Unlike the attorneys he fired Thursday, F. Glenn Miller Jr. said he doesn’t care if a jury sentences him to death for allegedly killing three people last year outside Jewish centers in Overland Park.
Miller, who is believed to be the first defendant in a Kansas capital murder case to represent himself, has said on several occasions that he wants a forum to explain his actions. He has previously made anti-Semitic statements.
To ensure he gets that chance, Miller demanded that he be allowed to represent himself despite the advice of his lawyers and a reminder from the judge handling the case that he could be executed if found guilty.
“It’s my life and I’ll do as I please,” he said at a hearing Thursday in Johnson County District Court. “The death penalty don’t bother me.”
In fact, Miller, who is 74 and in ill health, said that after he has the chance to make his case, “I’ll climb up on the gurney and stick the needle in myself.”
Miller, also known as Frazier Glenn Cross Jr., is scheduled to go to trial Aug. 17. Thursday’s hearing was scheduled to take up some of the pretrial motions filed by the three experienced death penalty litigators appointed to represent him.
At the start of the hearing, Johnson County District Attorney Steve Howe discussed plea negotiations that have taken place. Miller’s lawyers have made offers twice for him to plead guilty and be sentenced to life in prison if the state would take the death penalty off the table, Howe said.
The state declined both times, most recently May 6, Howe said.
Defense attorney Mark Manna then said Miller wished to speak. When District Judge Kelly Ryan indicated he wasn’t going to allow it, Miller then blurted that he wanted to fire his legal team.
Howe said that based on prior court rulings, refusing a defendant’s request to represent himself could lead to a conviction being overturned on appeal.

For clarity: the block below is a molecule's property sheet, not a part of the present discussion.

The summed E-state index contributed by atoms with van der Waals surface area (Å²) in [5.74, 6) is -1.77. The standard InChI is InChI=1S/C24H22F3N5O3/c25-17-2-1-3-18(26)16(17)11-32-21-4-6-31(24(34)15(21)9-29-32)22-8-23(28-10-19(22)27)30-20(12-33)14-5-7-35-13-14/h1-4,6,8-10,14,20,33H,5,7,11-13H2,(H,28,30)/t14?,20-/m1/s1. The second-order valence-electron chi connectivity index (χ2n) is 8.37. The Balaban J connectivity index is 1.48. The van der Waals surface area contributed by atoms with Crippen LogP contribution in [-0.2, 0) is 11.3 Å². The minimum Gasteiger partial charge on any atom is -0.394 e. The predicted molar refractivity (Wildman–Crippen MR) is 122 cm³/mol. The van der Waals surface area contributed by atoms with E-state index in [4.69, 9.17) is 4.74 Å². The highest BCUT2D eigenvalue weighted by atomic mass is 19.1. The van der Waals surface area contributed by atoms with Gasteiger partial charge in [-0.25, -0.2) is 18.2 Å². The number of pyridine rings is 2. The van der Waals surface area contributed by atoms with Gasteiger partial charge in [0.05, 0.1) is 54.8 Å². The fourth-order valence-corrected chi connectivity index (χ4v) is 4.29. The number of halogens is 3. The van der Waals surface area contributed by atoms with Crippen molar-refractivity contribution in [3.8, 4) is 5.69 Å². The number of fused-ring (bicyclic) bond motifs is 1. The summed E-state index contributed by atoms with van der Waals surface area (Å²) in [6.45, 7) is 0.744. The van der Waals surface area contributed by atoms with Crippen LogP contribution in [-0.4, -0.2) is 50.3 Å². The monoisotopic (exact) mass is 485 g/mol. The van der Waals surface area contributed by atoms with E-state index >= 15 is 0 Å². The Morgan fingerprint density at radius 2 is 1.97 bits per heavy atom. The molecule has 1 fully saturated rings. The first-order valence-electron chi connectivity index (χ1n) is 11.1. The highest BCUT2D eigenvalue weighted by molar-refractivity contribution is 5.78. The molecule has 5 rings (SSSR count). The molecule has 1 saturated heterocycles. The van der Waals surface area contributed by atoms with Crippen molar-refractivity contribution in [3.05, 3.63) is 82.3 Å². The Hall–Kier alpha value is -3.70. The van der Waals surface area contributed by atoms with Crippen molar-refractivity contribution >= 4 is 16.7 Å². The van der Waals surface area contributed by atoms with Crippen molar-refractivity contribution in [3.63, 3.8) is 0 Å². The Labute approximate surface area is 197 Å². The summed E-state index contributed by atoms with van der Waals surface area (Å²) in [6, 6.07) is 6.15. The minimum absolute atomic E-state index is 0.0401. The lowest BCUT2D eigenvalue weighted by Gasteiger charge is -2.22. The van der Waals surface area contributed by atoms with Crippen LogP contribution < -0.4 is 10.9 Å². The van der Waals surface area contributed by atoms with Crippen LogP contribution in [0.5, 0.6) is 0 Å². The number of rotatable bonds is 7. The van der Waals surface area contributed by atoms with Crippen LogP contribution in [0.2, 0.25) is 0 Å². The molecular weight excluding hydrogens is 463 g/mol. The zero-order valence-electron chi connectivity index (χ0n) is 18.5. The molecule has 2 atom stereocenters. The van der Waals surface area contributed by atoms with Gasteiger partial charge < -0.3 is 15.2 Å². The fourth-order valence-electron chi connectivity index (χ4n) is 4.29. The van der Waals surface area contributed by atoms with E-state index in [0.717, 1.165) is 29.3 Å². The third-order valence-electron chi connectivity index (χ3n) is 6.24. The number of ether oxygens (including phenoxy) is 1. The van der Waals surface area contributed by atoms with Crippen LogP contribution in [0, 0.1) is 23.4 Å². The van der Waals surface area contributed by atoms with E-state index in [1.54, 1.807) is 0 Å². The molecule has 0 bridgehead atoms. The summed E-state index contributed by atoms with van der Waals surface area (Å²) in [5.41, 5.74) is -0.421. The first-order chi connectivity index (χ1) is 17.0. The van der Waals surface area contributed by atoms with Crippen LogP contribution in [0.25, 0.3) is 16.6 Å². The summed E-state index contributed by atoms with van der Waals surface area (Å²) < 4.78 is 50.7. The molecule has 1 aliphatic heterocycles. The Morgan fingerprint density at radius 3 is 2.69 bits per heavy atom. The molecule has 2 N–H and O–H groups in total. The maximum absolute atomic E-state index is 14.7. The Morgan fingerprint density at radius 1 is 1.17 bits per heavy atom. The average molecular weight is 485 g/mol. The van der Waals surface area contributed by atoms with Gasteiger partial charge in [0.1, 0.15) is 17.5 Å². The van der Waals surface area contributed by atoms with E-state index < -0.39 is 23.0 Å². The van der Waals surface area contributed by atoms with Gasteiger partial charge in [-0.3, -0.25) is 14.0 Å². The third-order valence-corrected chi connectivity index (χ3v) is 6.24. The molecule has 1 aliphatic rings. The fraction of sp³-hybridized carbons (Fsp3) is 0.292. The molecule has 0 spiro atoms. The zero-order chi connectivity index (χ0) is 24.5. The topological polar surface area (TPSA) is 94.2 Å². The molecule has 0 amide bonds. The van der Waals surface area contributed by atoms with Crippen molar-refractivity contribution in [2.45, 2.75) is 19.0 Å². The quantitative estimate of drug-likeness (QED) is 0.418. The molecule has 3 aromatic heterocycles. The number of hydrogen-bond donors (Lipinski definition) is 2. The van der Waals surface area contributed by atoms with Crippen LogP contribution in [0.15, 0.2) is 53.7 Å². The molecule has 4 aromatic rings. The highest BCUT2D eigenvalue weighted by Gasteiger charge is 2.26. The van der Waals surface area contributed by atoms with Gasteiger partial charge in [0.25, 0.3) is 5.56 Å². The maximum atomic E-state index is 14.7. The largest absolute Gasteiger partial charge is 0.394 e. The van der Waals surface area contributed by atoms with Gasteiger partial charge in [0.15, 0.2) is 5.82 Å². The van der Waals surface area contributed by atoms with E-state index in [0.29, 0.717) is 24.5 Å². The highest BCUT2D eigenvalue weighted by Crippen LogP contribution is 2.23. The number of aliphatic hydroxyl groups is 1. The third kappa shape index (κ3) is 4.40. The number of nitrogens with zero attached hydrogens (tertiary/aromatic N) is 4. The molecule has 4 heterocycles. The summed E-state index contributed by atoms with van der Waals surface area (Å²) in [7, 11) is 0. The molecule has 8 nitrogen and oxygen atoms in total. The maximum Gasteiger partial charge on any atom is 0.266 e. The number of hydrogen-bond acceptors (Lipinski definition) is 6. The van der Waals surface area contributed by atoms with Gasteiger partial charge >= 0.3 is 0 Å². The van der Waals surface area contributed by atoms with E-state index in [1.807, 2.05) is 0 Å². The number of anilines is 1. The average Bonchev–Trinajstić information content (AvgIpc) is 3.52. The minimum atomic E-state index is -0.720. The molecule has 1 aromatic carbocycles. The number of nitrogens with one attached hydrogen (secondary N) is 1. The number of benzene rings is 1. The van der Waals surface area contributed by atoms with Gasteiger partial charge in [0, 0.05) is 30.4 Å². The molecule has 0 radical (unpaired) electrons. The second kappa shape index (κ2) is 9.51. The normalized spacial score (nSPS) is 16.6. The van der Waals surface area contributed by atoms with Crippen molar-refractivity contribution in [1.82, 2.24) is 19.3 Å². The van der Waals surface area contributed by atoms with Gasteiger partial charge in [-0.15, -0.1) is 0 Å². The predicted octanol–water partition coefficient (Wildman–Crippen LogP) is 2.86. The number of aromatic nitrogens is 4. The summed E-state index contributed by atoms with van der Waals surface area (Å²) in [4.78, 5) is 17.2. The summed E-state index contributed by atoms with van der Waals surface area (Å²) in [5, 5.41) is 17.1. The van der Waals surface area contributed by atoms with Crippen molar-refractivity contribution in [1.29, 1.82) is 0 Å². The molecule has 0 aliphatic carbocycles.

Ryan called a recess to allow Miller and his lawyers to confer. Back in court, Manna said Miller wanted to act as his own attorney.
Ryan started advising Miller that he would be held to the same standards of conduct and rules of trial as a licensed lawyer. Miller kept interrupting the judge.
“Can I get out a statement here without you interrupting me?” Ryan asked.
The judge warned Miller that if he acted up during court proceedings he would be removed from the courtroom and his attorneys would be reappointed.
Miller said he would behave. When the judge asked Miller if he felt competent to represent himself, Miller said he was.
“My IQ is probably higher than yours,” he told the judge.
After questioning Miller, the judge said he found Miller’s decision was made knowingly and intelligently and he would allow it.
He asked Miller’s former attorneys if they would agree to act as “standby counsel” to assist Miller. Manna said they would do that.
But Miller will be responsible for filing written motions, making courtroom arguments and arranging to call his own experts and witnesses, the judge said.
Miller noted that one witness he plans to call is actor Mel Gibson.
Other issues taken up at Thursday’s hearing included plans to send out questionnaires to 1,000 potential jurors. The judge said he hoped to have the documents ready for the mail by the end of next week.
The next hearing in the case is scheduled for June 10. Motions filed by Miller’s former attorneys seeking to suppress evidence and seeking a change of venue will be taken up then.
Miller is charged with capital murder in the shooting deaths of William Corporon and his 14-year-old grandson, Reat Underwood, on April 13, 2014, outside the Jewish Community Center. Minutes later, he allegedly killed Terri LaManno, 53, outside the Village Shalom care center. All three were Christians.
He also is charged with three counts of attempted first-degree murder, aggravated assault and discharging a firearm into an occupied building.